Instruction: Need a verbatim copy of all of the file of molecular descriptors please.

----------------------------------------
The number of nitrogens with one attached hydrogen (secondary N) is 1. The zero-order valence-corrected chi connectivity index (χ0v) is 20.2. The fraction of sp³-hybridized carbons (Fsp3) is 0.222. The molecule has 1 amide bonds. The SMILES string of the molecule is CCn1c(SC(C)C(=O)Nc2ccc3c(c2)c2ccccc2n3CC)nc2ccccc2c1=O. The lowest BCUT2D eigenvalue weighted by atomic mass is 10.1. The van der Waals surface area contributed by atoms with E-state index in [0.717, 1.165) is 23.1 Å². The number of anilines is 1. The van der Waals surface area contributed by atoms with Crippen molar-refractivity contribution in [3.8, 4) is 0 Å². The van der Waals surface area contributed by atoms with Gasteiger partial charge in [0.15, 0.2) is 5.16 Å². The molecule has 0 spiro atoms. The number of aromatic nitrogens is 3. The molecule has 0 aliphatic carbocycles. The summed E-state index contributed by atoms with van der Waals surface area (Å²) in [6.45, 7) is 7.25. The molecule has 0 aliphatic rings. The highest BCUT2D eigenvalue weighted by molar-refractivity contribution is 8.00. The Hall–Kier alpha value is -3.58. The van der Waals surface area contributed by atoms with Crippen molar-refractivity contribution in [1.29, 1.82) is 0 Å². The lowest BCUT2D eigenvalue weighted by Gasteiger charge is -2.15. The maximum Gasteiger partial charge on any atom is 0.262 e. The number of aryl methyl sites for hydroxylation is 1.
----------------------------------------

The number of nitrogens with one attached hydrogen (secondary N) is 1. The zero-order valence-corrected chi connectivity index (χ0v) is 20.2. The fraction of sp³-hybridized carbons (Fsp3) is 0.222. The molecule has 1 amide bonds. The SMILES string of the molecule is CCn1c(SC(C)C(=O)Nc2ccc3c(c2)c2ccccc2n3CC)nc2ccccc2c1=O. The lowest BCUT2D eigenvalue weighted by atomic mass is 10.1. The van der Waals surface area contributed by atoms with E-state index in [0.717, 1.165) is 23.1 Å². The number of anilines is 1. The van der Waals surface area contributed by atoms with Crippen molar-refractivity contribution in [3.8, 4) is 0 Å². The van der Waals surface area contributed by atoms with Gasteiger partial charge in [0.15, 0.2) is 5.16 Å². The molecule has 0 spiro atoms. The number of aromatic nitrogens is 3. The molecule has 0 aliphatic carbocycles. The summed E-state index contributed by atoms with van der Waals surface area (Å²) in [6.45, 7) is 7.25. The molecule has 0 aliphatic rings. The highest BCUT2D eigenvalue weighted by molar-refractivity contribution is 8.00. The Hall–Kier alpha value is -3.58. The van der Waals surface area contributed by atoms with Crippen molar-refractivity contribution in [1.29, 1.82) is 0 Å². The lowest BCUT2D eigenvalue weighted by Gasteiger charge is -2.15. The maximum Gasteiger partial charge on any atom is 0.262 e. The number of aryl methyl sites for hydroxylation is 1.